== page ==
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A Spot of Tea Country

Transitting through gorgeous highlands

sunny 72 °F

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Sri Lanka's highland "tea country"

NEW! Watch this video clip I shot out the window of the train ride

Beautiful "tea country" in Sri Lanka

The next two days were at least partially “in transit” days. I was finally able to score train tickets on Sri Lanka’s most scenic passage, from Kandy to Ella. It was a 7-hour haul, but most of it was through the mountainous “tea country.” Here is where most of the island’s tea plantations are located. The curving rows of tea plants crowned the slopes, making the landscape look settled and neat, despite the large stretches of forest. The air was cool and fresh blowing in through the windows of my second class reserved car. The view was gorgeous, and most passengers’ eyes were glued to the large windows.
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The scenic Kandy to Ella train ride is a beautiful, 7-hour journey

The car emptied out after about an hour or so, and you could stretch out and relax, and enjoy the ride. More than half of the passengers appeared to be Europeans, with most of those British. It was clear everyone was enjoying the ride, despite the side to side jerking of the train, this is definitely not one of those ultra smooth bullet trains, but more of an old school “clickety-clack” choo-choo, its whistle shrieking its warning to those ahead at the road crossings.
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Sri Lanka's highlands is where most of its tea plantations and production is located

It was nearly 6 pm when I arrived at Ella. A tuk-tuk whisked me from the train station up and up on twisting roads to my hotel, appropriately named Ella Gap Panorama. The gap being the cleft in the mountain range where the one Road Town is located. This hotel was a slight step down from my previous ones, so far. No AC, and a bathroom that had a waft of sewage odor. I was here for only one night, and the stunning view from my balcony certainly made up for any shortcomings.
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More amazing mountain scenery

I had been a good boy on this trip, eating local dishes most of the time. The specialty seems to be rice and curry. However, when they say curry they should pluralize it. Each plateful had of rice comes with 4-5 dishes of various curries — meat, vegetable, grain-based ones…you name it. My favorite so far was Dhal, a mustard colored vegetable curry that I first enjoyed at my hotel in Sigiriya. Anyway, I was curried out, and my guidebook raved a out a local place’s pizza. So, I indulged myself with pizza and beer. Afterwards, I explored the strip a bit, then took a tuk-tuk back to my hilltop perch for an early evening.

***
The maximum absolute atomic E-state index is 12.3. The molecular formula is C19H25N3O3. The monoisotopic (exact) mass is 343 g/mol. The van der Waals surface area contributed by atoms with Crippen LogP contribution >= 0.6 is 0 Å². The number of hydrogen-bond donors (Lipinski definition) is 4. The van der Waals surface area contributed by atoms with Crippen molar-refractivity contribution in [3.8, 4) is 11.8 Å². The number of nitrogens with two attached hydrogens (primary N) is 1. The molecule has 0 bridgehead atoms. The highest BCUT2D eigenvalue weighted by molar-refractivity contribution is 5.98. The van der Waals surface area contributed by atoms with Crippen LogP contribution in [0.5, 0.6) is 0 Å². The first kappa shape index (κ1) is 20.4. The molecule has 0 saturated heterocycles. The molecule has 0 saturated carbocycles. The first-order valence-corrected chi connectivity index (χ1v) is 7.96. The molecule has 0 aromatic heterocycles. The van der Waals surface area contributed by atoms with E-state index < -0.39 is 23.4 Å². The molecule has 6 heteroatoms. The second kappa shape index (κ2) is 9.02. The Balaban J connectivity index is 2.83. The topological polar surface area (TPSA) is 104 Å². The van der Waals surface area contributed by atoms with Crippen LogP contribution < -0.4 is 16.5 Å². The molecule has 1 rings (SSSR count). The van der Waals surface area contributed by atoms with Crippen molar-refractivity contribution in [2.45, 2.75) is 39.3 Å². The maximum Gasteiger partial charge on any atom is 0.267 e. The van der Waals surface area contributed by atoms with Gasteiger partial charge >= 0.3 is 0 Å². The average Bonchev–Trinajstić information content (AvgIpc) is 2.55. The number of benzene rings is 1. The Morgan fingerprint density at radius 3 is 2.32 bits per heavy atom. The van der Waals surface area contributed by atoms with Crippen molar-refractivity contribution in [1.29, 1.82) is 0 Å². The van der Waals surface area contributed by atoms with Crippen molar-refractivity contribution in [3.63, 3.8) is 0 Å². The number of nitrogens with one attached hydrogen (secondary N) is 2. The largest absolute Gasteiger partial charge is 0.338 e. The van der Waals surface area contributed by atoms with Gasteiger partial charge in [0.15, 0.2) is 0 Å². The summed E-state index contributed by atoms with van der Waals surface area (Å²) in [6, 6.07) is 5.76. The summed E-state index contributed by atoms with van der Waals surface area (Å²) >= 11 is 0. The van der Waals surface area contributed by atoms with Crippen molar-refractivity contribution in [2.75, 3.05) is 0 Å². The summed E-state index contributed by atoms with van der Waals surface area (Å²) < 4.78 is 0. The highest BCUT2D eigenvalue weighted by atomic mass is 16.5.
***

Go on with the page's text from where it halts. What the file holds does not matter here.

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The view from my hotel balcony in Ella, Sri Lanka

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The next morning, I'd hired a tuk-tuk (same driver) to take me to my next stop, along with a couple sightseeing breaks along the way. Thinking it'd be chilly on the mountain roads, I'd way overdressed in jeans and a cotton t-shirt. It took us only about an hour to descend into the plains south of tea country, and that is with a stop off at a waterfall and a couple scenic overlooks. Once in the plains, the heat rose quickly. The open air tuk-tuk was breezy, though, and plenty comfortable.
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Gorgeous waterfalls in the mountainous scenery

My main sight of the day would be the seven standing Buddhas of Bunduruvegala. These are carved out of a 50-foot tall cliff face, and are more than a thousand years old. The tallest one in the center is about 20 meters tall, and still holds traces of paint from centuries ago. The grain of the rock compliments the carvings, which are done in a bas-relief, projecting out about a foot from the natural rock face. To reach them, we bounced along a narrow road that was alternately paved then dirt for about 10 minutes. It was clear my driver had never been here, despite the fact they are only an hour away from Ella. The guidebook went on to say few tourists come here, but I can't imagine why. It was an amazing relic of the medieval world, set in a peaceful forest tableau. One group of Sri Lankan college students were here with their professor, and two Aussies, but other than that, it was deserted.
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The 1,000 year old carved Buddhas of Bunduruvegala

Another couple of hours in the tuk-tuk and I finally arrived at my next home for two days: Korovagada Lodge in Tissaharama. I was here for tomorrow's safari in Yala National Park, in the hopes of spotting leopards from among its resident population. I whiled away the rest of the afternoon relaxing at the lodge’s pool, enjoying its rustic (yet air conditioned) amenities. Those who know me may be surprised by such a relaxed schedule. Remember, though, it was a transit day, right?
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The Buddhas are carved out of the rock face

Posted by world_wide_mike 10:47 Archived in Sri Lanka

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Comments

Wow! Great pics and I can't imagine why more folks don't visit the bas relief.

Now about Dhal... Dude, you have had a chance to have that at our place untold numbers of times. I can't believe you never ate it. However, I agree with you, on getting curried out.

We are definitely spoiled to be able to have such a variety of foods in our lives that we never have to eat the same thing often.

by Tom

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